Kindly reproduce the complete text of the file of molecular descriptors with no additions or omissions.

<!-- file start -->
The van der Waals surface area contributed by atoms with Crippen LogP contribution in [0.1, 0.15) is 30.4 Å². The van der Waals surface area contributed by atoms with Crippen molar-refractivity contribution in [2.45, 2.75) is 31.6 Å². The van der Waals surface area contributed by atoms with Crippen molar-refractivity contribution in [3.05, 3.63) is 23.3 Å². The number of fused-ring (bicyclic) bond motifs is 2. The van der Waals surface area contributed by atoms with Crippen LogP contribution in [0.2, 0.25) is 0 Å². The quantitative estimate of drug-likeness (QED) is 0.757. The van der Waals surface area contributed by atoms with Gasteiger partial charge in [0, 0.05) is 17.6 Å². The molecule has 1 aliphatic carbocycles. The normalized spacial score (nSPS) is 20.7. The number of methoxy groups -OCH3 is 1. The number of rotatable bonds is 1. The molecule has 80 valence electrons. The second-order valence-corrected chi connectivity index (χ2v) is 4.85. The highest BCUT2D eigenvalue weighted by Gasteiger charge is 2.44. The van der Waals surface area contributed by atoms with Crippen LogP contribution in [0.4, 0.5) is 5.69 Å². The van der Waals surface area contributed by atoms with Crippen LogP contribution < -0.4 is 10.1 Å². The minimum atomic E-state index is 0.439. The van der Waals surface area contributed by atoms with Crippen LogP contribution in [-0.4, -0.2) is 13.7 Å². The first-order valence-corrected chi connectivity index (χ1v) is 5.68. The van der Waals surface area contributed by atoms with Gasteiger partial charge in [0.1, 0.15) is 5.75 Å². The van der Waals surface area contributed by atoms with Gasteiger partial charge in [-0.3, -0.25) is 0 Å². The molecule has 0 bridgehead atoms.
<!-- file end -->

The van der Waals surface area contributed by atoms with Crippen LogP contribution in [0.1, 0.15) is 30.4 Å². The van der Waals surface area contributed by atoms with Crippen molar-refractivity contribution in [2.45, 2.75) is 31.6 Å². The van der Waals surface area contributed by atoms with Crippen molar-refractivity contribution in [3.05, 3.63) is 23.3 Å². The number of fused-ring (bicyclic) bond motifs is 2. The van der Waals surface area contributed by atoms with Crippen LogP contribution in [0.2, 0.25) is 0 Å². The quantitative estimate of drug-likeness (QED) is 0.757. The van der Waals surface area contributed by atoms with Gasteiger partial charge in [0, 0.05) is 17.6 Å². The molecule has 1 aliphatic carbocycles. The normalized spacial score (nSPS) is 20.7. The number of methoxy groups -OCH3 is 1. The number of rotatable bonds is 1. The molecule has 80 valence electrons. The second-order valence-corrected chi connectivity index (χ2v) is 4.85. The highest BCUT2D eigenvalue weighted by Gasteiger charge is 2.44. The van der Waals surface area contributed by atoms with Crippen LogP contribution in [0.4, 0.5) is 5.69 Å². The van der Waals surface area contributed by atoms with Crippen LogP contribution < -0.4 is 10.1 Å². The minimum atomic E-state index is 0.439. The van der Waals surface area contributed by atoms with Crippen LogP contribution in [-0.4, -0.2) is 13.7 Å². The first-order valence-corrected chi connectivity index (χ1v) is 5.68. The van der Waals surface area contributed by atoms with Gasteiger partial charge in [0.1, 0.15) is 5.75 Å². The van der Waals surface area contributed by atoms with Gasteiger partial charge in [-0.3, -0.25) is 0 Å². The molecule has 0 bridgehead atoms.